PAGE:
The founder and former CEO of Nationwide Airline has threatened to liquidate the South African Airline if the national carrier fails to pay more than R104 million in damages to Nationwide.
Vernon Bricknell who founded the Nationwide Airline in 1995 and led it until it stopped operations and went into liquidation in 2008, said he is convinced that SAA is still ‘using every trick in the book’ to eliminate competition and is doing it with taxpayers’ money.
Nationwide Airline was on Monday, awarded damages by the South Gauteng High Court following the ruling of the Competition Tribunal in 2010 that SAA abused its dominance in the local market and played a major role in the demise of Nationwide.
South African Airlines (SAA) “tried all the tricks in the book”, but the law finally prevailed by ordering SAA to pay Nationwide R104.6m plus interest as damages for its uncompetitive practices.
Though Bricknell was disappointed that the South Gauteng High Court did not award the full amount (R171.5m ) Nationwide requested from SAA, he is satisfied that the national carrier “got what they rightfully deserved”.
Bricknell is one of Nationwide’s biggest creditors and will therefore be the largest beneficiary of the award, Bowman Gilfillan attorney Lucinda Verster – who represented Nationwide and later its liquidators from the start of Nationwide’s competition issue with SAA in 2001- had explained.
The uncertainty of the SAA financial status is no longer news to all following its inability to publish its financial statements for 2014/15 or 2015/16 due to going concern issues and has only R99 million of its government guarantees still available.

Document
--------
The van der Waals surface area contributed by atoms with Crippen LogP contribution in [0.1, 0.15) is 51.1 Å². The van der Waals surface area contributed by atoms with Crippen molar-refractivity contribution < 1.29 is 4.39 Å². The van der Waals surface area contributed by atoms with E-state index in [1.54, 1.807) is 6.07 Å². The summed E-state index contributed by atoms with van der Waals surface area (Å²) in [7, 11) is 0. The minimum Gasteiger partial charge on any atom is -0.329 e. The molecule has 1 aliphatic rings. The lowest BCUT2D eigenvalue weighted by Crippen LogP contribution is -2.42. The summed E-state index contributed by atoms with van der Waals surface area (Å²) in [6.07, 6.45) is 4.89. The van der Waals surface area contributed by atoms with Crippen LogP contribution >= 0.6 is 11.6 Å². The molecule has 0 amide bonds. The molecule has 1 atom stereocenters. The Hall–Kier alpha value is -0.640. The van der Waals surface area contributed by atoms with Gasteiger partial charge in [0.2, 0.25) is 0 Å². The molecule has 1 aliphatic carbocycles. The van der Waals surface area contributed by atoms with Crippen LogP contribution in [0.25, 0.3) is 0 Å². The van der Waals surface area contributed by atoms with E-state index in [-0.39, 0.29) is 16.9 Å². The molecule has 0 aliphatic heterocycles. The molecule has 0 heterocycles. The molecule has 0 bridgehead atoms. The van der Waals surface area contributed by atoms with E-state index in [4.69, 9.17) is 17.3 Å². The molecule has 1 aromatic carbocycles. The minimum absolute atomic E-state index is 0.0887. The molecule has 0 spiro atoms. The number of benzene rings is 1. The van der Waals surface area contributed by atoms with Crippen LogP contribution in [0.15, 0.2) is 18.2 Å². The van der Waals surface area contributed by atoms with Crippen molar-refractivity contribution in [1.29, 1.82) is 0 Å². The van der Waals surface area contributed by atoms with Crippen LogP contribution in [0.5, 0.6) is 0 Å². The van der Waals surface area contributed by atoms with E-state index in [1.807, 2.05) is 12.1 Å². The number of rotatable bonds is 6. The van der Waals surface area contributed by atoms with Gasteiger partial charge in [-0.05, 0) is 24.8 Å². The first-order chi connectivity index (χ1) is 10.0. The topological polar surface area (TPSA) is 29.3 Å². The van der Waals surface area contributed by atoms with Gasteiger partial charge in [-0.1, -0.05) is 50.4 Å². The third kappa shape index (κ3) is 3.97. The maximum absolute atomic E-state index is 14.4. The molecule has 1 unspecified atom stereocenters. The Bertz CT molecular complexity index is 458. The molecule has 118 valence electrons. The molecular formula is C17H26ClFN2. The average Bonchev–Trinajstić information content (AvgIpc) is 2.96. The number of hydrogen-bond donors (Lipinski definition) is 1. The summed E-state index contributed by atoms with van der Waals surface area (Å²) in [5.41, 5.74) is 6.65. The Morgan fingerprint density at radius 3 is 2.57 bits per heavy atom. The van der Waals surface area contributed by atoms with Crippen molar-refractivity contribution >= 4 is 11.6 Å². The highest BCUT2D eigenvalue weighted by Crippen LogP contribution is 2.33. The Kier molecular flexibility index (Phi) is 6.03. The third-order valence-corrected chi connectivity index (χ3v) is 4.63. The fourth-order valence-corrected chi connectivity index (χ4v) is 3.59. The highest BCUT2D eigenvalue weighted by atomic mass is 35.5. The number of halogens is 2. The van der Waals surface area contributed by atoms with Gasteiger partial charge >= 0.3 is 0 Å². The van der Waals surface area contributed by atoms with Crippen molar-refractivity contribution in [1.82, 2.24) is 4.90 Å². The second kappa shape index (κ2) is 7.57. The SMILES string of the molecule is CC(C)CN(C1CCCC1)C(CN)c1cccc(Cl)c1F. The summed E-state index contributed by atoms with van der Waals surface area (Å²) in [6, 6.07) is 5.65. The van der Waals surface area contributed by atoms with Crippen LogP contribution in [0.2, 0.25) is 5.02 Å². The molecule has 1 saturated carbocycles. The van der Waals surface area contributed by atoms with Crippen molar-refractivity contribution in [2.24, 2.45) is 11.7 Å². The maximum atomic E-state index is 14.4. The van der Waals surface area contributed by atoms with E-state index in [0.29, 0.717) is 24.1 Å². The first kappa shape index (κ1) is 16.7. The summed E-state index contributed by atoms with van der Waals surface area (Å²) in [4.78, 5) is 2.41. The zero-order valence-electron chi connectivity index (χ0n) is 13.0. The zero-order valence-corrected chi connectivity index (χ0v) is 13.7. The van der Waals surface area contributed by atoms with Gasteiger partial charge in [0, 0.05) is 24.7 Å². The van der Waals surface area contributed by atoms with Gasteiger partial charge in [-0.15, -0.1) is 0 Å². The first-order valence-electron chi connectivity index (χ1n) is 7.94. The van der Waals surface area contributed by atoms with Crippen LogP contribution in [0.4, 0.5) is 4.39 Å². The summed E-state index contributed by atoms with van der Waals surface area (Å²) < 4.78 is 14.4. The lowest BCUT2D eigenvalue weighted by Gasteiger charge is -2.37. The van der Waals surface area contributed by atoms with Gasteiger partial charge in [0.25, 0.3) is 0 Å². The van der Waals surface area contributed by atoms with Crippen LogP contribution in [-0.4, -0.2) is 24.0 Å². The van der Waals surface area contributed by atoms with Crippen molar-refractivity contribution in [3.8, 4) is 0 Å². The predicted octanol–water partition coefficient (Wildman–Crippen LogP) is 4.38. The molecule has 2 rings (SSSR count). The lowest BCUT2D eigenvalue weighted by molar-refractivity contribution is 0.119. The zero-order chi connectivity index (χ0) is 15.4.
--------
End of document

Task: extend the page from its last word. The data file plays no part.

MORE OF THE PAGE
The airline had in December, requested for an additional R4.5 billion guarantee which the national Treasury is yet to respond to unless a new board is appointed.
It is therefore against this background that Bricknell swore to apply for SAA’s liquidation if it fails to pay the damages. “And I’m sure Comair will as well (if its claim is awarded but not paid).
Bricknell said Nationwide was the longest running private airline in South Africa until it had to stop trading because SAA “tried to put us out of business from the day we started.”
He invested a lot of money in the business, hence the award would be of much help to him. “But it will not help that 15 years of my life was destroyed.”
He said he would never go into the airline industry in South Africa again, unless the playing fields are levelled and he would be spared fighting SAA with its deep pockets all the time.
The former chair however criticised the long delay in finalising the claim, saying it is “pathetic”. An antitrust case in Britain between Virgin and British Airways was finalised within a year, while this one took six years from the tribunal ruling in 2010.